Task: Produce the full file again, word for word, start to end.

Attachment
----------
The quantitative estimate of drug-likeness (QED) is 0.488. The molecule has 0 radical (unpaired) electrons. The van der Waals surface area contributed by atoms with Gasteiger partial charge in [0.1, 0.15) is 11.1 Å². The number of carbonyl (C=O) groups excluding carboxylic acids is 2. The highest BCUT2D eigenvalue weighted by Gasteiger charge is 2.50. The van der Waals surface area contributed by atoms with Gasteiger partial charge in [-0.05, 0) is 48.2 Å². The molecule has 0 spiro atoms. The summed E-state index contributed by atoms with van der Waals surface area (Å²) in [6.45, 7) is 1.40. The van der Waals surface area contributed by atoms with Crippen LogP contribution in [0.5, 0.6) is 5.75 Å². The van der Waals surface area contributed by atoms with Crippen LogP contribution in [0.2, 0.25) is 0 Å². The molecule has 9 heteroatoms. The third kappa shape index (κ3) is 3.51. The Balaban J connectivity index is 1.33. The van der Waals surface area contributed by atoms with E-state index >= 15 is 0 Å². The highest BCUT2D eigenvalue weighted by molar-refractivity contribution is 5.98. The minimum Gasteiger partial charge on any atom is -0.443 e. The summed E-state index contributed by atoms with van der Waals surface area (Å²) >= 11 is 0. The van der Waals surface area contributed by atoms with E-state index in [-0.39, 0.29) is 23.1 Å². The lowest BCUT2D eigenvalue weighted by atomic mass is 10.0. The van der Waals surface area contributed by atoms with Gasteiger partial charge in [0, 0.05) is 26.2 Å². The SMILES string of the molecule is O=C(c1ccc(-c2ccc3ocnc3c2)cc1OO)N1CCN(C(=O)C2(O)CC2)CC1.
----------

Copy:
The quantitative estimate of drug-likeness (QED) is 0.488. The molecule has 0 radical (unpaired) electrons. The van der Waals surface area contributed by atoms with Gasteiger partial charge in [0.1, 0.15) is 11.1 Å². The number of carbonyl (C=O) groups excluding carboxylic acids is 2. The highest BCUT2D eigenvalue weighted by Gasteiger charge is 2.50. The van der Waals surface area contributed by atoms with Gasteiger partial charge in [-0.05, 0) is 48.2 Å². The molecule has 0 spiro atoms. The summed E-state index contributed by atoms with van der Waals surface area (Å²) in [6.45, 7) is 1.40. The van der Waals surface area contributed by atoms with Crippen LogP contribution in [0.5, 0.6) is 5.75 Å². The van der Waals surface area contributed by atoms with Crippen LogP contribution in [0.2, 0.25) is 0 Å². The molecule has 9 heteroatoms. The third kappa shape index (κ3) is 3.51. The Balaban J connectivity index is 1.33. The van der Waals surface area contributed by atoms with E-state index >= 15 is 0 Å². The highest BCUT2D eigenvalue weighted by molar-refractivity contribution is 5.98. The minimum Gasteiger partial charge on any atom is -0.443 e. The summed E-state index contributed by atoms with van der Waals surface area (Å²) >= 11 is 0. The van der Waals surface area contributed by atoms with E-state index in [-0.39, 0.29) is 23.1 Å². The lowest BCUT2D eigenvalue weighted by atomic mass is 10.0. The van der Waals surface area contributed by atoms with Gasteiger partial charge in [0, 0.05) is 26.2 Å². The SMILES string of the molecule is O=C(c1ccc(-c2ccc3ocnc3c2)cc1OO)N1CCN(C(=O)C2(O)CC2)CC1.